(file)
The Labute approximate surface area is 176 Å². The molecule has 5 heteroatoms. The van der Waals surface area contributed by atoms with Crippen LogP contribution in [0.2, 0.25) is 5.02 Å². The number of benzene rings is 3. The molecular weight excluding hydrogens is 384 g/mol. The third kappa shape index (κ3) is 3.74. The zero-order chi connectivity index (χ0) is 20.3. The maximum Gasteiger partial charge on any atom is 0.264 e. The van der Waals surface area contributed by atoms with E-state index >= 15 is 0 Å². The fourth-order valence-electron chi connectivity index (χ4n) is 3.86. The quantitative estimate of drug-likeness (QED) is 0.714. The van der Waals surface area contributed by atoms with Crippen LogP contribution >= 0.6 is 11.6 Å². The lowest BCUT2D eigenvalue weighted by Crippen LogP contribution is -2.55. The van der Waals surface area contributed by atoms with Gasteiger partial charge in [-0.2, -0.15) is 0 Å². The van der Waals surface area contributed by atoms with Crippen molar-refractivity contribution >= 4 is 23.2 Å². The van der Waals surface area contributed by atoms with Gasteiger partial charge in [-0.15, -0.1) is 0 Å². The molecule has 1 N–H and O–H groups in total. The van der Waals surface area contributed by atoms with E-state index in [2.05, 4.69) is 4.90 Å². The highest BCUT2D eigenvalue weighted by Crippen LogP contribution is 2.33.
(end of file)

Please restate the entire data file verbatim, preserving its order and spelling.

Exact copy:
The Labute approximate surface area is 176 Å². The molecule has 5 heteroatoms. The van der Waals surface area contributed by atoms with Crippen LogP contribution in [0.2, 0.25) is 5.02 Å². The number of benzene rings is 3. The molecular weight excluding hydrogens is 384 g/mol. The third kappa shape index (κ3) is 3.74. The zero-order chi connectivity index (χ0) is 20.3. The maximum Gasteiger partial charge on any atom is 0.264 e. The van der Waals surface area contributed by atoms with E-state index >= 15 is 0 Å². The fourth-order valence-electron chi connectivity index (χ4n) is 3.86. The quantitative estimate of drug-likeness (QED) is 0.714. The van der Waals surface area contributed by atoms with Crippen LogP contribution >= 0.6 is 11.6 Å². The lowest BCUT2D eigenvalue weighted by Crippen LogP contribution is -2.55. The van der Waals surface area contributed by atoms with Gasteiger partial charge in [-0.2, -0.15) is 0 Å². The van der Waals surface area contributed by atoms with Crippen molar-refractivity contribution >= 4 is 23.2 Å². The van der Waals surface area contributed by atoms with Gasteiger partial charge in [-0.15, -0.1) is 0 Å². The molecule has 1 N–H and O–H groups in total. The van der Waals surface area contributed by atoms with E-state index in [2.05, 4.69) is 4.90 Å². The highest BCUT2D eigenvalue weighted by Crippen LogP contribution is 2.33.